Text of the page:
Two U.S. Navy Guided-Missile Destroyers Sail Through Taiwan Strait Amid Heightened Tensions

Two U.S. Navy guided-missile destroyers sailed through the Taiwan Strait separating mainland China from the island of Taiwan amid heightened tensions.

“Two U.S. Navy ships conducted a routine transit through the international waters of the Taiwan Strait on July 7-8 (local time),” Reuters quoted Captain Charlie Brown, a spokesman for U.S. Pacific Fleet.

The new development came amid a growing trade war between the U.S. and China. The Trump administration imposed 25 percent duties on Chinese imports while China imposed retaliatory tariffs on American imports.

The Arleigh Burke-class destroyers, USS Mustin (DDG-89) and USS Benfold (DDG-65), transited the strait from south to northeast beginning Friday night and concluded mid-afternoon Saturday. Both Mustin and Benfold are forward-deployed to the U.S. 7th Fleet area of operations. They are assigned to the Destroyer Squadron 15 (DESRON 15) and are based at Fleet Activities Yokosuka, Japan.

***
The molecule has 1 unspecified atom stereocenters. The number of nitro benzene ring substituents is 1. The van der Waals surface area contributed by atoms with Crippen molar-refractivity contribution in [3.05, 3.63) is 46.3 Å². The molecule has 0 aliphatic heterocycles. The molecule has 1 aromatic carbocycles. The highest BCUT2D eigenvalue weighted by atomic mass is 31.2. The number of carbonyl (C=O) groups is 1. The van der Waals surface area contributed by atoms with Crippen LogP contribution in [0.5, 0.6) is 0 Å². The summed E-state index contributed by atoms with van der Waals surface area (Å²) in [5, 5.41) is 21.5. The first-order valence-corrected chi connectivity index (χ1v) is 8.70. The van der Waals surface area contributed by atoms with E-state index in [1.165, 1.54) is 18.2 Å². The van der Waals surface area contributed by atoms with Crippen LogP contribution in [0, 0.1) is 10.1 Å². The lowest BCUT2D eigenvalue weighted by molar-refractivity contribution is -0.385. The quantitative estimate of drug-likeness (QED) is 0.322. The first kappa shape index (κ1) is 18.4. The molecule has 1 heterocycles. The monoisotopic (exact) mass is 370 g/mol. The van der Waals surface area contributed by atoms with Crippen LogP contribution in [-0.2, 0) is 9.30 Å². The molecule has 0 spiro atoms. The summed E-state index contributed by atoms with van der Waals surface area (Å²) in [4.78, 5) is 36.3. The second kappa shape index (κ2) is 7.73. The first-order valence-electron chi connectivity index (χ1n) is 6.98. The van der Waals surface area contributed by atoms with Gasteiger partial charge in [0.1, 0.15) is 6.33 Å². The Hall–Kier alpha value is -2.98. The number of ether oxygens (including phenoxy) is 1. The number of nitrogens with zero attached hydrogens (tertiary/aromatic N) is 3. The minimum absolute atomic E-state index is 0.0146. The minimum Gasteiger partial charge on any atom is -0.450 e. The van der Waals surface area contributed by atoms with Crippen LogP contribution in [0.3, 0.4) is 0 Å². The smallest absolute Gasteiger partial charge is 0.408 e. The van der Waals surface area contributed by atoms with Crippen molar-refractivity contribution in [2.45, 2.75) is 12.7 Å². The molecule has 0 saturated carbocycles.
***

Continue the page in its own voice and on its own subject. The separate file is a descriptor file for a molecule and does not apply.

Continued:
The destroyers are the first American warships to pass through the strait since July 2017, when USS John S. McCain (DDG-56) made the transit. USS John S. McCain is also an Arleigh Burke-class destroyer.

Some American military officials believe that a transit of the strait by a U.S. Navy aircraft carrier is long overdue. The last time a U.S. carrier passed through the strait was in 2007, during the George W. Bush administration, when supercarrier USS Kitty Hawk (CV-63) and its battle group sailed through the waterway.

Taiwan’s Ministry of National Defense said that the Republic of China Navy monitored the passage of the two destroyers in accordance with regulations. The country’s Presidential Office said that Taiwan has always valued peace and stability in the Strait and in the region.

The passage through the Taiwan Strait follows a series of Chinese military drills around the island that have stoked tensions between Taipei and Beijing.

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